Vicki Robin: I was more of, I was a little more severe, but I think even with Neva Goodwin, who I think she was part of that, you know, and I think she works with you as well. Anyway, I mean, worked, worked, worked, you know, down to like the, you know, like the present tense or past tense, where’s the comma, where’s the period? You know, like these negotiations, UN documents in the nineties, there was so many, there’s the Population Conference, you know there’s the population conference, Tim Wirth. We influenced that. My little team tried to do that, so I was in that system where it felt like you could, you could produce a document and it would make a difference. And I don’t wanna be cynical, but I just do recognize that we pour our hearts and souls and education and everything into those documents and they don’t seem to do anything.
Phoebe Barnard: It’s true. They don’t, and that’s part of the long process of getting me to sort of detach myself from science and public policy and get more into the filmmaking and activism.
And that’s a long walk, and particularly in government science, because I’ve worked in governance for most of my career with one leg in academia, particularly for government scientists, that is a huge no-no. You’re meant to be policy relevant, but not policy prescriptive. That’s the favorite phrase of my dear friend, Sir Bob Watson, who chaired all of these relevant panels, the IPCC and the Intergovernmental Policy Platform on Biodiversity and Ecosystems, etcetera, et cetera.
And so we were really supposed to sit in that good little box of scientists, but fundamentally we know how ineffective that’s been and whatever we write, it doesn’t stir people where our primate brains need to be stirred and where our hearts and our guts need to be stirred. Now, I’ve always had a real love for the power of film.
I think many of us picked that up as a kid, but I think the stars started to align when I left a long marriage to a scientist and met my new husband, a filmmaker. And so that has allowed me to, I guess, detach from the things that I felt weren’t working so much. Still doing a little bit of that because it is helpful to have some credentials or at least some vague value as a scientist to be able to inform choices ahead.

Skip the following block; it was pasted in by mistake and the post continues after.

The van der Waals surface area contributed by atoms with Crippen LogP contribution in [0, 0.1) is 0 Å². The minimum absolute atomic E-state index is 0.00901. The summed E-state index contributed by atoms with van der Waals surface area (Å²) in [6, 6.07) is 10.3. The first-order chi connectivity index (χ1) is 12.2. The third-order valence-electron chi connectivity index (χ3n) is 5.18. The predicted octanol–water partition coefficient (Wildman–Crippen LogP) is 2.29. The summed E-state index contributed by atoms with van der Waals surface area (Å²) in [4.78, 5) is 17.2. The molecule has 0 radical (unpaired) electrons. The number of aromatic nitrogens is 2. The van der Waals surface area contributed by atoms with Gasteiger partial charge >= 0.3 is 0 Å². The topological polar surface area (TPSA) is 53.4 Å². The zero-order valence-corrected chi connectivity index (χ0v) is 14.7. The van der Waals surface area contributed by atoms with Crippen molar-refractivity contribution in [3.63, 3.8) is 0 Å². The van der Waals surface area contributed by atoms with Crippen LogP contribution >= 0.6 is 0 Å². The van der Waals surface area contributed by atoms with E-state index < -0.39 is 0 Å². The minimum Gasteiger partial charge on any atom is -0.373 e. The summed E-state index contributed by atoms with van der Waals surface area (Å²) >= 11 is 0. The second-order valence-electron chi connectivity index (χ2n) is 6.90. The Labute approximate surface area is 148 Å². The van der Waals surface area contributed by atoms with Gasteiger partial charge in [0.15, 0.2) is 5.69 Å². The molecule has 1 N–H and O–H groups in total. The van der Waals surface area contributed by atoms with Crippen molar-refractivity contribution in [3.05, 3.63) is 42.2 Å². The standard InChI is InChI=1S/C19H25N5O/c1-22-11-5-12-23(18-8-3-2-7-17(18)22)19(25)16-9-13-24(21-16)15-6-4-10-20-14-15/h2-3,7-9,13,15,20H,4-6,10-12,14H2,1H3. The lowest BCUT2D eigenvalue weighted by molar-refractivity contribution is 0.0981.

There is definitely a place for science in the future. It’s just that we have been shouting louder you know, in bigger font, and it hasn’t really had the impact on people because we haven’t been getting to the fundamental root causes, human behavior, human numbers, and human appetites.
And so now I’ve worked on humans. And it’s exasperating. Of course, humans are complex, messy, incredibly contrary creatures, but this is where we have to focus our energies in the future. Many of us know that. It just took me a long time to jump ship.
Vicki Robin: I think we’ve all been, you know, swimming in our lanes thinking we were getting somewhere.
We were just doing laps in a pool that way. So, there’s this, like a sense now and it’s a little bit exciting and also dangerous. I mean, there’s a sense of like, where now, how we had our comfortable theories of change mm-hmm. and we applied ourselves to that.
But in the meantime, it seems that the game board is a little bit different. And I appreciate what you’re saying, that it’s time for the artists. It’s time for the magicians. It’s time for the soul workers. It’s time to bring a lot more intelligences to bear on this somehow.
I wonder if, since I’m sort of embedded, I’m stuck in this like in the United States, for better or worse, I’m formed in this mentality of being an American. Do you sense that these same forces, human behavior, human appetites and beliefs, I am not sure what the third one was. Do you feel like these are pretty universal, that they’re operating in China, and India and Africa and or are we sort of uniquely affected by our cowboy mentality?
Phoebe Barnard: Tribalism is everywhere, and entitlement is not everywhere, but it grows quickly.
And that’s the degree to which the USA at the moment seems to me to be out on one edge of a continuum. But we’ve never been what’s that word exceptional, American exceptionalism. Sadly, the US lost decades in its own self-satisfaction and complacency that it could not learn from other regions or countries.
And therefore we’ve really slipped behind quite a few decades in many areas, and in fact, in my humble opinion, Africa and many indigenous societies around the world have a great deal to teach to the US. However, I do think that humanity is full of universals and that offers us all kinds of hope, and it also creates an incredibly steep hill.